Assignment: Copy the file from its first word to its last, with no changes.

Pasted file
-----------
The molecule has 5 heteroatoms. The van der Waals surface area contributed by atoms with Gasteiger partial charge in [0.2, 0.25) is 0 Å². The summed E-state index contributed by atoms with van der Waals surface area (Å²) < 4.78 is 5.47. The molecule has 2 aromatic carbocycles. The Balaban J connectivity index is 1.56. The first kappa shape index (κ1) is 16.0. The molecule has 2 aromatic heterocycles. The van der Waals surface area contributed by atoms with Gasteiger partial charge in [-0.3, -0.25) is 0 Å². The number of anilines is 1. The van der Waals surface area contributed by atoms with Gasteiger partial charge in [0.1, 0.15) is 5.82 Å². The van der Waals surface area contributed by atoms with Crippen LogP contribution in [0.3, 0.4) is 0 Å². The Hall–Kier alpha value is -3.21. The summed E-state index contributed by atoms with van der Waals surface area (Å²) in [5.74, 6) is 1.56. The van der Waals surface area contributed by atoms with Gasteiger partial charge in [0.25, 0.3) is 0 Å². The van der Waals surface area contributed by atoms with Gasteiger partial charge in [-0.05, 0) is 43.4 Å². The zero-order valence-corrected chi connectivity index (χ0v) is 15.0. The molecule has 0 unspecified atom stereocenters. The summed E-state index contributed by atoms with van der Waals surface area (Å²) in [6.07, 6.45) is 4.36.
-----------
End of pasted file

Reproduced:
The molecule has 5 heteroatoms. The van der Waals surface area contributed by atoms with Gasteiger partial charge in [0.2, 0.25) is 0 Å². The summed E-state index contributed by atoms with van der Waals surface area (Å²) < 4.78 is 5.47. The molecule has 2 aromatic carbocycles. The Balaban J connectivity index is 1.56. The first kappa shape index (κ1) is 16.0. The molecule has 2 aromatic heterocycles. The van der Waals surface area contributed by atoms with Gasteiger partial charge in [-0.3, -0.25) is 0 Å². The number of anilines is 1. The van der Waals surface area contributed by atoms with Gasteiger partial charge in [0.1, 0.15) is 5.82 Å². The van der Waals surface area contributed by atoms with Crippen LogP contribution in [0.3, 0.4) is 0 Å². The Hall–Kier alpha value is -3.21. The summed E-state index contributed by atoms with van der Waals surface area (Å²) in [5.74, 6) is 1.56. The van der Waals surface area contributed by atoms with Gasteiger partial charge in [0.25, 0.3) is 0 Å². The van der Waals surface area contributed by atoms with Gasteiger partial charge in [-0.05, 0) is 43.4 Å². The zero-order valence-corrected chi connectivity index (χ0v) is 15.0. The molecule has 0 unspecified atom stereocenters. The summed E-state index contributed by atoms with van der Waals surface area (Å²) in [6.07, 6.45) is 4.36.